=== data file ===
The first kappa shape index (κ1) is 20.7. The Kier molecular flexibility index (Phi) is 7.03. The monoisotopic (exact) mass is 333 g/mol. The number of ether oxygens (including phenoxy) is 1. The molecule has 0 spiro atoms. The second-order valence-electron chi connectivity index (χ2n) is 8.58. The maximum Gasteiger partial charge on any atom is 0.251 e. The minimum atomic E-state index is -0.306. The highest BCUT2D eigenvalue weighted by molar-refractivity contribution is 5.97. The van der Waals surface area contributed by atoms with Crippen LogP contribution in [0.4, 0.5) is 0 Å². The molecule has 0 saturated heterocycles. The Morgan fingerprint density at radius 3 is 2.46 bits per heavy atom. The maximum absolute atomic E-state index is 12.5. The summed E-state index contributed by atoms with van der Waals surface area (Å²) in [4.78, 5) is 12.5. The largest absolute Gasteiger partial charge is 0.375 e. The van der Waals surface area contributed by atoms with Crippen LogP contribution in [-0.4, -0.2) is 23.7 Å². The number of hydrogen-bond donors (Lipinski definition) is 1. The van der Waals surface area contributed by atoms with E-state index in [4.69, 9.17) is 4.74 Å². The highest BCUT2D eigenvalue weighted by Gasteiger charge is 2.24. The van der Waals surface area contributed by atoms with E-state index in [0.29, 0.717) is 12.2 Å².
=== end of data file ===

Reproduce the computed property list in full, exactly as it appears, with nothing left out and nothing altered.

The first kappa shape index (κ1) is 20.7. The Kier molecular flexibility index (Phi) is 7.03. The monoisotopic (exact) mass is 333 g/mol. The number of ether oxygens (including phenoxy) is 1. The molecule has 0 spiro atoms. The second-order valence-electron chi connectivity index (χ2n) is 8.58. The maximum Gasteiger partial charge on any atom is 0.251 e. The minimum atomic E-state index is -0.306. The highest BCUT2D eigenvalue weighted by molar-refractivity contribution is 5.97. The van der Waals surface area contributed by atoms with Crippen LogP contribution in [0.4, 0.5) is 0 Å². The molecule has 0 saturated heterocycles. The Morgan fingerprint density at radius 3 is 2.46 bits per heavy atom. The maximum absolute atomic E-state index is 12.5. The summed E-state index contributed by atoms with van der Waals surface area (Å²) in [4.78, 5) is 12.5. The largest absolute Gasteiger partial charge is 0.375 e. The van der Waals surface area contributed by atoms with Crippen LogP contribution in [-0.4, -0.2) is 23.7 Å². The number of hydrogen-bond donors (Lipinski definition) is 1. The van der Waals surface area contributed by atoms with E-state index in [4.69, 9.17) is 4.74 Å². The highest BCUT2D eigenvalue weighted by Gasteiger charge is 2.24. The van der Waals surface area contributed by atoms with E-state index in [0.29, 0.717) is 12.2 Å².